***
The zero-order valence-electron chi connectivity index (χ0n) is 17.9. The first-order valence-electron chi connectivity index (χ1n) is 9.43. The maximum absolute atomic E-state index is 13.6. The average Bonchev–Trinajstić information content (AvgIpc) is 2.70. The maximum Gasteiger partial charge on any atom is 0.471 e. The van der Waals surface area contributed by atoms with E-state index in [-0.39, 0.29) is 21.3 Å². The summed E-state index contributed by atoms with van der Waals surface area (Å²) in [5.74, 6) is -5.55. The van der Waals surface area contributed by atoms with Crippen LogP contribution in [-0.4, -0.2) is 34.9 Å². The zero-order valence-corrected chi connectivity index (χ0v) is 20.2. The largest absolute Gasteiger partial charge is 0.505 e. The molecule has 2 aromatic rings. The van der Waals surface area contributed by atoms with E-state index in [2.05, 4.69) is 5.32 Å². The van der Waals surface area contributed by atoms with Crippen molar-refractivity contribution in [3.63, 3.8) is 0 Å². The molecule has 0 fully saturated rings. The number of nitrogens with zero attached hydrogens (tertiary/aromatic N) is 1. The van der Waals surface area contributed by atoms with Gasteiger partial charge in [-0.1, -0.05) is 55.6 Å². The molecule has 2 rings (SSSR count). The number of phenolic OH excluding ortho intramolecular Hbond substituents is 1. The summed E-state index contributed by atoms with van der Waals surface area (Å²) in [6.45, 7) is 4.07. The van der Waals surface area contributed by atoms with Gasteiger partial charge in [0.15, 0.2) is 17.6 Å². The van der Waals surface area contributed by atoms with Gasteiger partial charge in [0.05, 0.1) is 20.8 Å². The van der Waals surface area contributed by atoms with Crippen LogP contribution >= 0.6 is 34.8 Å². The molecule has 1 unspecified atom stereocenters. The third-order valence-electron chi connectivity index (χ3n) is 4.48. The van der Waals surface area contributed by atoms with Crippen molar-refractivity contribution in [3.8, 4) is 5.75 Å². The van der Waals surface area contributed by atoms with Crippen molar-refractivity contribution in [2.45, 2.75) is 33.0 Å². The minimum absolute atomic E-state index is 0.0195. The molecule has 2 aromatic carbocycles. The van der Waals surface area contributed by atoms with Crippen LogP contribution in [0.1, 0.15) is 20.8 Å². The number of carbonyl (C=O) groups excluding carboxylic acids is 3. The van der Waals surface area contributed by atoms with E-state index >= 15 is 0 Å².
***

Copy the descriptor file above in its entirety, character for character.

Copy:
The zero-order valence-electron chi connectivity index (χ0n) is 17.9. The first-order valence-electron chi connectivity index (χ1n) is 9.43. The maximum absolute atomic E-state index is 13.6. The average Bonchev–Trinajstić information content (AvgIpc) is 2.70. The maximum Gasteiger partial charge on any atom is 0.471 e. The van der Waals surface area contributed by atoms with E-state index in [-0.39, 0.29) is 21.3 Å². The summed E-state index contributed by atoms with van der Waals surface area (Å²) in [5.74, 6) is -5.55. The van der Waals surface area contributed by atoms with Crippen LogP contribution in [-0.4, -0.2) is 34.9 Å². The zero-order valence-corrected chi connectivity index (χ0v) is 20.2. The largest absolute Gasteiger partial charge is 0.505 e. The molecule has 2 aromatic rings. The van der Waals surface area contributed by atoms with E-state index in [2.05, 4.69) is 5.32 Å². The van der Waals surface area contributed by atoms with Crippen molar-refractivity contribution in [3.63, 3.8) is 0 Å². The molecule has 0 fully saturated rings. The number of nitrogens with zero attached hydrogens (tertiary/aromatic N) is 1. The van der Waals surface area contributed by atoms with Gasteiger partial charge in [-0.1, -0.05) is 55.6 Å². The molecule has 2 rings (SSSR count). The number of phenolic OH excluding ortho intramolecular Hbond substituents is 1. The summed E-state index contributed by atoms with van der Waals surface area (Å²) in [6.45, 7) is 4.07. The van der Waals surface area contributed by atoms with Gasteiger partial charge in [0.15, 0.2) is 17.6 Å². The van der Waals surface area contributed by atoms with Gasteiger partial charge in [0.05, 0.1) is 20.8 Å². The van der Waals surface area contributed by atoms with Crippen LogP contribution >= 0.6 is 34.8 Å². The molecule has 1 unspecified atom stereocenters. The third-order valence-electron chi connectivity index (χ3n) is 4.48. The van der Waals surface area contributed by atoms with Crippen molar-refractivity contribution in [3.8, 4) is 5.75 Å². The van der Waals surface area contributed by atoms with Crippen molar-refractivity contribution in [2.45, 2.75) is 33.0 Å². The minimum absolute atomic E-state index is 0.0195. The molecule has 2 aromatic carbocycles. The van der Waals surface area contributed by atoms with Crippen LogP contribution in [0.1, 0.15) is 20.8 Å². The number of carbonyl (C=O) groups excluding carboxylic acids is 3. The van der Waals surface area contributed by atoms with E-state index >= 15 is 0 Å².